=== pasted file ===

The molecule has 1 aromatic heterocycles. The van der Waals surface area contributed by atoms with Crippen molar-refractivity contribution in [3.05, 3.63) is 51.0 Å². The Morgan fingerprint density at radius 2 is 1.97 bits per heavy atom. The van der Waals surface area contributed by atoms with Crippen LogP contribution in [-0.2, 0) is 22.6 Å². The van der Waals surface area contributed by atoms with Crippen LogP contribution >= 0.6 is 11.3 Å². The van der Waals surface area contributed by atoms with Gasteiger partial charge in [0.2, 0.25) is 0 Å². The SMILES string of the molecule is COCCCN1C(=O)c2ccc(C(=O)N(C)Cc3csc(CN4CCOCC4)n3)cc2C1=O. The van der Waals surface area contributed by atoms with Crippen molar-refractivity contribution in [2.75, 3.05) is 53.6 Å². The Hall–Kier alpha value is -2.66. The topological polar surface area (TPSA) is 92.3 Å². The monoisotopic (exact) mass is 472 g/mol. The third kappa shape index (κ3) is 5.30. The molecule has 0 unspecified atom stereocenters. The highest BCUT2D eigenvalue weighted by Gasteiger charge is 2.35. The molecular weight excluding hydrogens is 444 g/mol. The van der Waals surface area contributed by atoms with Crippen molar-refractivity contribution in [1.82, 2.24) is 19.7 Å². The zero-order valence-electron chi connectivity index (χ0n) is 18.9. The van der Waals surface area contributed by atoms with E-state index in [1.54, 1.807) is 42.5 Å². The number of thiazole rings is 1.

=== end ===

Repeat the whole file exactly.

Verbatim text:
The molecule has 1 aromatic heterocycles. The van der Waals surface area contributed by atoms with Crippen molar-refractivity contribution in [3.05, 3.63) is 51.0 Å². The Morgan fingerprint density at radius 2 is 1.97 bits per heavy atom. The van der Waals surface area contributed by atoms with Crippen LogP contribution in [-0.2, 0) is 22.6 Å². The van der Waals surface area contributed by atoms with Crippen LogP contribution >= 0.6 is 11.3 Å². The van der Waals surface area contributed by atoms with Gasteiger partial charge in [0.2, 0.25) is 0 Å². The SMILES string of the molecule is COCCCN1C(=O)c2ccc(C(=O)N(C)Cc3csc(CN4CCOCC4)n3)cc2C1=O. The van der Waals surface area contributed by atoms with Crippen molar-refractivity contribution in [2.75, 3.05) is 53.6 Å². The Hall–Kier alpha value is -2.66. The topological polar surface area (TPSA) is 92.3 Å². The monoisotopic (exact) mass is 472 g/mol. The third kappa shape index (κ3) is 5.30. The molecule has 0 unspecified atom stereocenters. The highest BCUT2D eigenvalue weighted by Gasteiger charge is 2.35. The molecular weight excluding hydrogens is 444 g/mol. The van der Waals surface area contributed by atoms with Crippen molar-refractivity contribution in [1.82, 2.24) is 19.7 Å². The zero-order valence-electron chi connectivity index (χ0n) is 18.9. The van der Waals surface area contributed by atoms with E-state index in [1.54, 1.807) is 42.5 Å². The number of thiazole rings is 1.